Rapid Grading System :
Grade 1 - Easy, gentle flowing river.
Grade 2 – Occassional Manouvering, beginner- intermediate
Grade 3 – Rapids with moderate irregular waves/ strong eddies/ fast moving water
Grade 4 – Intense powerful, complex manouveres, upper limit of touring canoes
Grade 5 – Extremely long/ violent rapids/ only for experienced kayakers or whitewater canoes
Our choice of craft for this kind of trip was our Rosco Chief canoe. This model has been part of our fleet range for more than 5 years and its qualities in this environment are without peer. Royalex is a multi layered laminate and a favorite amongst the world of whitewater canoeists.
What makes it so special is its abilities to absorb impact and recover its original shape. The material is made up of a closed cell foam inner core, ABS substrate and a vinyl exterior. Together these materials are vulcanized and form a material that is light, tough and buoyant.
The afternoon paddle was a mix of gentle pools and swift moving Grade 2 rapids. It had been a long day with our departure from Brisbane at 6am, this meant that a campsite needed to be found. After about 8 km we rounded a gentle bend and
discovered a little grassy bank that sat about 2m above the waterline. It was perfect,
a nice flat carpet of lush grass framed by eucalypt and grevillias.
With the light failing, we quickly unloaded the canoes and set up campsite. With the temperature dropping, we really needed no motivation to get the campsite into a warm & inviting home. For all Ross's skills, his culinary expertise is less than convincing. I knew that if Ross got hold of the stove it would be gameover. I made sure that did not happen, and immediately set about cooking a meal of chicken, veges. & satay chicken. The warm glow of the fire, the sound of the flowing river and the aroma of the satay was a scensory delight.......it felt like heavan.
Sitting back in our chairs we chatted over a delicious dinner . With no city lights, and not a cloud in sight the cosmos turned on a spectacular display of glowing lights. As we sipped on our teas, the silence was broken by a distant rumble. The one thing about mountain terrain, is weather can turn on you in an instant. With tummies full and bodies in power down mode, the proposition of building a shelter for the approaching storm just did not eventuate. Determined to chat a little longer we retreated to dragging a tarp over our heads and mounting a few paddles for supports. To any onlooker it would have looked like a sad sight. But at that little moment in time it was our answer....and it worked !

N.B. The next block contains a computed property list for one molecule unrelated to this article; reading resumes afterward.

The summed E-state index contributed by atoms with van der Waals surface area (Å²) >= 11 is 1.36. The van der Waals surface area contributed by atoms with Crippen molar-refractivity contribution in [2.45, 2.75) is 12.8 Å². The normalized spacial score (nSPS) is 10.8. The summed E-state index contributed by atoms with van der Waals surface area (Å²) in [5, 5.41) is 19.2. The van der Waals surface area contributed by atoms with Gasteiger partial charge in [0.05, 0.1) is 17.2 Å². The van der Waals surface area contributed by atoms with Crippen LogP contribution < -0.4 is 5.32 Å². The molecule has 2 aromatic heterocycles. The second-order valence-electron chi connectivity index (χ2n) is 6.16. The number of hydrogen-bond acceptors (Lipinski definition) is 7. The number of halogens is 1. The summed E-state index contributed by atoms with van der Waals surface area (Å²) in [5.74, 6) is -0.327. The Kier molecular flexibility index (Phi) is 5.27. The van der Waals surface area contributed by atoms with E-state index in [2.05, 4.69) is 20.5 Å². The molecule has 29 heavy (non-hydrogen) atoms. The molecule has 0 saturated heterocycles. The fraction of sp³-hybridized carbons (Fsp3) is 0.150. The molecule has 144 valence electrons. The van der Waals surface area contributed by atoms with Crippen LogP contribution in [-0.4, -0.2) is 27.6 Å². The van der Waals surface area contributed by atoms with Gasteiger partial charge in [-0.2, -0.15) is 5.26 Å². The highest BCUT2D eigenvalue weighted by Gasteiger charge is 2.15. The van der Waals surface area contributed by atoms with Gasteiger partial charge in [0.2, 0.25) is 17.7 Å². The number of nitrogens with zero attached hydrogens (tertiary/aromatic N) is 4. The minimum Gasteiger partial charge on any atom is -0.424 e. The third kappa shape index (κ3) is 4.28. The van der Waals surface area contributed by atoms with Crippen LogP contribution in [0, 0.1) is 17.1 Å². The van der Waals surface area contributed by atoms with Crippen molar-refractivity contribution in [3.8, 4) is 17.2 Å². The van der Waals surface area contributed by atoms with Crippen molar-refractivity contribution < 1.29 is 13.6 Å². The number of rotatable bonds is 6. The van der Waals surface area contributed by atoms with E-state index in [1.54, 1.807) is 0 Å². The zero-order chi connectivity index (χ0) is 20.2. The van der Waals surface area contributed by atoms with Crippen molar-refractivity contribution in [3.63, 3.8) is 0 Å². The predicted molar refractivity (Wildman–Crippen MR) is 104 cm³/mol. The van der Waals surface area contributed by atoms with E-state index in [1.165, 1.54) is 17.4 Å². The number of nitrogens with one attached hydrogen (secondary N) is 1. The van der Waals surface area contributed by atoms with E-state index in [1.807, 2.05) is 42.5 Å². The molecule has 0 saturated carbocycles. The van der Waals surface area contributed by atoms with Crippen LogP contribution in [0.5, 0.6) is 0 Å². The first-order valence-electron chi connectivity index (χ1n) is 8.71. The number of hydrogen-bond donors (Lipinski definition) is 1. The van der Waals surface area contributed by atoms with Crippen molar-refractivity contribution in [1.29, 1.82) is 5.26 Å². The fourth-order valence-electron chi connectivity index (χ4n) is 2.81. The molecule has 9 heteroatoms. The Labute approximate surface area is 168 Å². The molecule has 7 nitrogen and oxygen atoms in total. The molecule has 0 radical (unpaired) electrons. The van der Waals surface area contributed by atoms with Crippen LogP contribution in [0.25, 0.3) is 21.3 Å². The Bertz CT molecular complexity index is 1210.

The next morning greeted us with clear skies. Following a quick breakfast we loaded up the canoes and geared up for a big day. Safety throw bags were mounted next to Ross and I, medical kit strapped to a bar and bailers in both front and rear positions. Today we would run our first Grade 3 rapid and face the menace of a Grade 4.
The first couple of hours was a mix of deep water pools and Grade 2 runs. Megan and I spent most of the day trying to keep up with Marjon and Ross. We were amazed at their pace and how fast they pulled away once we negotiated a rapid ( rapids became good equilizers as time was taken to assess before running). But, once into long deep pools that red canoe just accelerated away . On a couple of occassions we tucked into their slipstream and rode their wake, until they themselves awoke to our devilish ways and started to zig zag and accelerate more. We were then resigned to seeing the back of their heads for most of the trip.
By mid morning we encountered our first Grade 3. The first step in running a larger rapid is to scout the area and make a plan before launching into the whitewater. Paddling a canoe is a team effort and the trick to successful river running is two fold. It requires a good understanding of the working dynamics of a river and clear communication between the two paddlers.
Ross began by asking us all of our opinions as to the best approach. He quizzed us on haystacks, eddies, stoppers & whirlpools. River morphology is an interesting science, so between Megan (a physicist) & Ross we were well educated.
Once a plan was formed, we were set ready to go ! The front paddler is responsible for negotiating the obstacles while the rear paddler must look after setting the craft to make the front paddler's role effective. With our run worked out we methodically moved around the obstacles and cleared our first big set of rapids with ease.